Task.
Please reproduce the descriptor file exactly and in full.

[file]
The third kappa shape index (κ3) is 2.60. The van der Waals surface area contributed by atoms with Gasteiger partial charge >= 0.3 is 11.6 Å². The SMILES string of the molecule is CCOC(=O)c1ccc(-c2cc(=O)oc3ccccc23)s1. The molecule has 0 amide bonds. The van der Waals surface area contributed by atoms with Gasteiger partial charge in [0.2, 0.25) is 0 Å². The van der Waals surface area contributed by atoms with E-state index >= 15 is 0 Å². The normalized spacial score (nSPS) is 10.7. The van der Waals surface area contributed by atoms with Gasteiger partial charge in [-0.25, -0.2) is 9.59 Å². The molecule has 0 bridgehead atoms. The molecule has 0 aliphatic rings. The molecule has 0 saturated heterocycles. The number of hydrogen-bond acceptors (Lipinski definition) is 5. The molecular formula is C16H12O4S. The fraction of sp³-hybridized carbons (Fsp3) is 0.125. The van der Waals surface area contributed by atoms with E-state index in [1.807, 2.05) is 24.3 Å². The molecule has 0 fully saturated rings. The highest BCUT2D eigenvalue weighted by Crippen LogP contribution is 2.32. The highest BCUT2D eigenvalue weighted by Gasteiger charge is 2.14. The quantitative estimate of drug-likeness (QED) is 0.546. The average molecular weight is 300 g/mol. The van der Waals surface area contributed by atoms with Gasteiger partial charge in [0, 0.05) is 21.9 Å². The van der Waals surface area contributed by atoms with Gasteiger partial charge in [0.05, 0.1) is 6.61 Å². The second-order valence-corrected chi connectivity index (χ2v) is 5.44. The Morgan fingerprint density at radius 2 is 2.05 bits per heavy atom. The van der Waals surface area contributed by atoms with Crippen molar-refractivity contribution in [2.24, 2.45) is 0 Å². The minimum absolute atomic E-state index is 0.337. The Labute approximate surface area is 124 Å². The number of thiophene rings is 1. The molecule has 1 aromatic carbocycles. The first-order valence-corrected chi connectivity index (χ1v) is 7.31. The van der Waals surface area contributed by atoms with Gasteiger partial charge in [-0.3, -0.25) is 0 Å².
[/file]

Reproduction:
The third kappa shape index (κ3) is 2.60. The van der Waals surface area contributed by atoms with Gasteiger partial charge >= 0.3 is 11.6 Å². The SMILES string of the molecule is CCOC(=O)c1ccc(-c2cc(=O)oc3ccccc23)s1. The molecule has 0 amide bonds. The van der Waals surface area contributed by atoms with Gasteiger partial charge in [0.2, 0.25) is 0 Å². The van der Waals surface area contributed by atoms with E-state index >= 15 is 0 Å². The normalized spacial score (nSPS) is 10.7. The van der Waals surface area contributed by atoms with Gasteiger partial charge in [-0.25, -0.2) is 9.59 Å². The molecule has 0 bridgehead atoms. The molecule has 0 aliphatic rings. The molecule has 0 saturated heterocycles. The number of hydrogen-bond acceptors (Lipinski definition) is 5. The molecular formula is C16H12O4S. The fraction of sp³-hybridized carbons (Fsp3) is 0.125. The van der Waals surface area contributed by atoms with E-state index in [1.807, 2.05) is 24.3 Å². The molecule has 0 fully saturated rings. The highest BCUT2D eigenvalue weighted by Crippen LogP contribution is 2.32. The highest BCUT2D eigenvalue weighted by Gasteiger charge is 2.14. The quantitative estimate of drug-likeness (QED) is 0.546. The average molecular weight is 300 g/mol. The van der Waals surface area contributed by atoms with Gasteiger partial charge in [0, 0.05) is 21.9 Å². The van der Waals surface area contributed by atoms with Gasteiger partial charge in [0.05, 0.1) is 6.61 Å². The second-order valence-corrected chi connectivity index (χ2v) is 5.44. The Morgan fingerprint density at radius 2 is 2.05 bits per heavy atom. The van der Waals surface area contributed by atoms with Crippen molar-refractivity contribution in [2.24, 2.45) is 0 Å². The minimum absolute atomic E-state index is 0.337. The Labute approximate surface area is 124 Å². The number of thiophene rings is 1. The molecule has 1 aromatic carbocycles. The first-order valence-corrected chi connectivity index (χ1v) is 7.31. The van der Waals surface area contributed by atoms with Gasteiger partial charge in [-0.3, -0.25) is 0 Å².